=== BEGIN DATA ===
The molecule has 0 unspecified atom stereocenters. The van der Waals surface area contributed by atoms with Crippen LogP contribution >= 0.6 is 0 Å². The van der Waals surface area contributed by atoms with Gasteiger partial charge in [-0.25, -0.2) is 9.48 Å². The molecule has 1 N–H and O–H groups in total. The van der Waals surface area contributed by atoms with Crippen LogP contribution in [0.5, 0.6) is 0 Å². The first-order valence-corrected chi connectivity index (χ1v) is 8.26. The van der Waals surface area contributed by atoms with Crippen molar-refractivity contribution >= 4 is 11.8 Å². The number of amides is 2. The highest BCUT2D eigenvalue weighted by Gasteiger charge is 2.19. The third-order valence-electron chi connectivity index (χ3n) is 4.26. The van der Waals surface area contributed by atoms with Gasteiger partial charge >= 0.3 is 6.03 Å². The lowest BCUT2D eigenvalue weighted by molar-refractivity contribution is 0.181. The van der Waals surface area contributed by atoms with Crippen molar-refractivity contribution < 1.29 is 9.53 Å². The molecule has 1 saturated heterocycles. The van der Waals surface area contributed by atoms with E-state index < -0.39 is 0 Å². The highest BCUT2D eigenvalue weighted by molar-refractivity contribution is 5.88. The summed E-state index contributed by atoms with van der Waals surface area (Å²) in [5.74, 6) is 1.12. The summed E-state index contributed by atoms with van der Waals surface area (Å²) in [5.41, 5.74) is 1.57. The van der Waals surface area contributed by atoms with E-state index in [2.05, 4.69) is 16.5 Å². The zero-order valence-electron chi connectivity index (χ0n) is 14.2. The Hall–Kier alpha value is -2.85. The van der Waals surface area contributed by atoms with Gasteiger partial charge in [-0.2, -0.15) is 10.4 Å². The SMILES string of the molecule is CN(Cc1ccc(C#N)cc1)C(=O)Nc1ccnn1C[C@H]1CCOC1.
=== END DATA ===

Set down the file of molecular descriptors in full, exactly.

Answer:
The molecule has 0 unspecified atom stereocenters. The van der Waals surface area contributed by atoms with Crippen LogP contribution >= 0.6 is 0 Å². The van der Waals surface area contributed by atoms with Gasteiger partial charge in [-0.25, -0.2) is 9.48 Å². The molecule has 1 N–H and O–H groups in total. The van der Waals surface area contributed by atoms with Crippen LogP contribution in [0.5, 0.6) is 0 Å². The first-order valence-corrected chi connectivity index (χ1v) is 8.26. The van der Waals surface area contributed by atoms with Crippen molar-refractivity contribution >= 4 is 11.8 Å². The number of amides is 2. The highest BCUT2D eigenvalue weighted by Gasteiger charge is 2.19. The third-order valence-electron chi connectivity index (χ3n) is 4.26. The van der Waals surface area contributed by atoms with Gasteiger partial charge >= 0.3 is 6.03 Å². The lowest BCUT2D eigenvalue weighted by molar-refractivity contribution is 0.181. The van der Waals surface area contributed by atoms with Crippen molar-refractivity contribution < 1.29 is 9.53 Å². The molecule has 1 saturated heterocycles. The van der Waals surface area contributed by atoms with E-state index < -0.39 is 0 Å². The highest BCUT2D eigenvalue weighted by molar-refractivity contribution is 5.88. The summed E-state index contributed by atoms with van der Waals surface area (Å²) in [5.74, 6) is 1.12. The summed E-state index contributed by atoms with van der Waals surface area (Å²) in [5.41, 5.74) is 1.57. The van der Waals surface area contributed by atoms with E-state index in [2.05, 4.69) is 16.5 Å². The zero-order valence-electron chi connectivity index (χ0n) is 14.2. The Hall–Kier alpha value is -2.85. The van der Waals surface area contributed by atoms with Gasteiger partial charge in [-0.2, -0.15) is 10.4 Å². The SMILES string of the molecule is CN(Cc1ccc(C#N)cc1)C(=O)Nc1ccnn1C[C@H]1CCOC1.